When I was little, my favorite season was summer. You could find me outside from sunup to sundown and there was no pesky school to interfere with my good time. Playing brought me joy. Running, biking, and enjoying a variety of games with my neighbors was my idea of fun. When school did resume, recess was my favorite part of the day, even though it was far too short in comparison to the number of hours crammed inside sitting at a desk all day.
As I grew older, recess became even shorter and eventually non-existent as it was replaced with what adults felt were more important things. Eventually I caved to society’s expectations and grew up and started earning a living to support my family and myself. Life was filled with work, a mortgage, raising kids, and didn’t leave a lot of time for play. I was exhausted after long hours at the office that feeding and bathing the kids was about all I had energy to do after arriving home in the evening.
Life was about schedules and to-do lists and the only game I played was to see how many items I could check off before more were added. The game that never ends with no reward at the end.
My life consisted of everything that a typical American life would have – a spouse, children, mortgage, pets, and a never-ending to-do list. Given I was on my second marriage and had left behind an abusive relationship, I was definitely living a happier, more well-adjusted life, but I was still what I refer to as surface happy. Everything was in order, but I didn’t feel fulfilled or satisfied as there was always too much to do and far too much stress.
Like most people, I came to the point where I believed there had to be something more than this life of anxiety, debt and hard work.
I decided to start exploring some of those spiritual glimpses I had, those moments when I knew, absolutely knew, that there is something more than me. Something bigger that seemed to support and love me and desired to be of assistance in my journey. That part of me that I often shut down or dismissed in order to take care of the priorities in front of me.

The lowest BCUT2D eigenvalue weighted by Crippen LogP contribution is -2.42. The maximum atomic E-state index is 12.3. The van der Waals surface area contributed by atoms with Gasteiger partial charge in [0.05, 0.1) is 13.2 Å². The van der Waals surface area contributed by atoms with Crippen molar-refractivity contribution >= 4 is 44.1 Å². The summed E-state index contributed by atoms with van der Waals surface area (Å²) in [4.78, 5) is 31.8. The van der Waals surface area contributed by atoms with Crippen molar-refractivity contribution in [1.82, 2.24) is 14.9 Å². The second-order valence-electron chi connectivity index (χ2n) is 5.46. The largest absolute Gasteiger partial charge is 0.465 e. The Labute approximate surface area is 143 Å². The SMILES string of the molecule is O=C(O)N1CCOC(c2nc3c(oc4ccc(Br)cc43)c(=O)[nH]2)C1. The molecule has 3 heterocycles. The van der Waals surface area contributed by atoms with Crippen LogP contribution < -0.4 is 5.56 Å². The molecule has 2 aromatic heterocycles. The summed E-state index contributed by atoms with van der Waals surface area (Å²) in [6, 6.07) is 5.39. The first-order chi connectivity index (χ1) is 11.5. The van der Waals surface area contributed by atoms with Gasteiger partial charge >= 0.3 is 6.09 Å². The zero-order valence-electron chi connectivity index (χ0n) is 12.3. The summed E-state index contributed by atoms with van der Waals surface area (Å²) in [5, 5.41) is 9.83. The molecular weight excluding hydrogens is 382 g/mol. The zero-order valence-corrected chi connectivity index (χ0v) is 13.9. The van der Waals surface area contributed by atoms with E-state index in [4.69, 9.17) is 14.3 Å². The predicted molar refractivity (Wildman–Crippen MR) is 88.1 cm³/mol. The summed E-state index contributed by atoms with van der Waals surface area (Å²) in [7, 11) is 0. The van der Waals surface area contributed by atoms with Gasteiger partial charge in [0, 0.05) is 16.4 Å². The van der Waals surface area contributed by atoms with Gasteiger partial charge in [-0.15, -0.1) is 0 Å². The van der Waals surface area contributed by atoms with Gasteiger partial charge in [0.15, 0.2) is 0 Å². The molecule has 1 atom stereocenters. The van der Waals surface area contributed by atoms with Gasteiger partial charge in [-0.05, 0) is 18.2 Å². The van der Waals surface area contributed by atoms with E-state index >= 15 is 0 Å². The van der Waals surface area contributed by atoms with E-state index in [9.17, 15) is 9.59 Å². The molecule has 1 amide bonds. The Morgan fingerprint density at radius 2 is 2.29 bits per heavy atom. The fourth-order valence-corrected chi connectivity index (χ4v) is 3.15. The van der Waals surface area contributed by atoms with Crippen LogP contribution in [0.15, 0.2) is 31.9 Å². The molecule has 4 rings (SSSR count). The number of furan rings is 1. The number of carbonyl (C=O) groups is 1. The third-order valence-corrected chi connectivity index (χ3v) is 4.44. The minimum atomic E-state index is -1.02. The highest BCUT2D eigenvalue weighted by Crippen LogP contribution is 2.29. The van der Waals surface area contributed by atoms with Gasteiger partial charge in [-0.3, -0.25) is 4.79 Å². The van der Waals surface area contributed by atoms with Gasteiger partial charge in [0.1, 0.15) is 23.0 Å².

Shortly after I began expanding my awareness through yoga, meditation, and reading for pleasure, I found myself being forced into an auto accident on our curvy mountain highway. This rollover was my wake up call. It provided clarity to what is truly important in my life and gave me an opportunity to change direction.
I realized that if I didn’t start focusing on the things that bring me joy, I would never live a full and purposeful life. I started to invite play back into my daily life by going on walks in nature, jumping on the trampoline, and swinging under the tree house in my sky chair. To my amazement, I discovered that when I spent a little time playing, the things on my to-do list were handled with ease or were no longer important.
It was as if the time I spent having fun expanded my overall time and ability to accomplish things and I became much more productive and happier.
That’s because when life is approached in a fun and playful manner, everything flows. We didn’t come here to prove ourselves worthy, stress out, and have a sense of self, based only on our accomplishments. We came here for the joy of it. To embark on this magnificent playground and discover all the wondrous beauty and magic that surrounds us. My life motto changed from get everything done, then we’ll have some fun, to play and have fun ~ everything gets done.
I have to say, life is much better this way. I left my corporate career over 10 years ago and haven’t looked back. Living a life sustained by bringing more and more fun experiences into it with a goal of extracting as much juicy joy from it before I go. That’s my life plan and it serves me, and others around me, very well.
Everyone will have a different idea of play. You have to find for yourself the things that light you up inside. What makes you giggle and come to life? I’d love for you to share below and together we can experience more playful delight.
If you’re unsure where to start, I invite you to step outside and let nature be your guide.